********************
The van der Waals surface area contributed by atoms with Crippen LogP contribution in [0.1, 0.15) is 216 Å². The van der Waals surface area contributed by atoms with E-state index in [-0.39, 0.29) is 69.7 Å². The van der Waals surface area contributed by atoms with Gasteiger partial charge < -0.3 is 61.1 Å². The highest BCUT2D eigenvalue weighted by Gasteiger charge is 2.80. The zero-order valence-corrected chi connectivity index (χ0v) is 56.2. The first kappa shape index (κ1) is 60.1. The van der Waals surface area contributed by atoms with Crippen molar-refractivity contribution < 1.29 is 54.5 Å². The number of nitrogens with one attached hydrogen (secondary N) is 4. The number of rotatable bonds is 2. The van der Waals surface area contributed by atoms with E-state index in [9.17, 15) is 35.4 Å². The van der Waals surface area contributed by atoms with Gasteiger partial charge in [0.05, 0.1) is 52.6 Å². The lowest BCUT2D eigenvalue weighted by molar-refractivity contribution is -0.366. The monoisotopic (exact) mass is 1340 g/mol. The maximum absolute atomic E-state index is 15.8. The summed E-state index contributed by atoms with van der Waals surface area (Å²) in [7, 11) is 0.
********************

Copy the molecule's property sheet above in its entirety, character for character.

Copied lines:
The van der Waals surface area contributed by atoms with Crippen LogP contribution in [0.1, 0.15) is 216 Å². The van der Waals surface area contributed by atoms with E-state index in [-0.39, 0.29) is 69.7 Å². The van der Waals surface area contributed by atoms with Gasteiger partial charge < -0.3 is 61.1 Å². The highest BCUT2D eigenvalue weighted by Gasteiger charge is 2.80. The zero-order valence-corrected chi connectivity index (χ0v) is 56.2. The first kappa shape index (κ1) is 60.1. The van der Waals surface area contributed by atoms with Crippen molar-refractivity contribution < 1.29 is 54.5 Å². The number of nitrogens with one attached hydrogen (secondary N) is 4. The number of rotatable bonds is 2. The van der Waals surface area contributed by atoms with E-state index in [9.17, 15) is 35.4 Å². The van der Waals surface area contributed by atoms with Gasteiger partial charge in [0.05, 0.1) is 52.6 Å². The lowest BCUT2D eigenvalue weighted by molar-refractivity contribution is -0.366. The monoisotopic (exact) mass is 1340 g/mol. The maximum absolute atomic E-state index is 15.8. The summed E-state index contributed by atoms with van der Waals surface area (Å²) in [7, 11) is 0.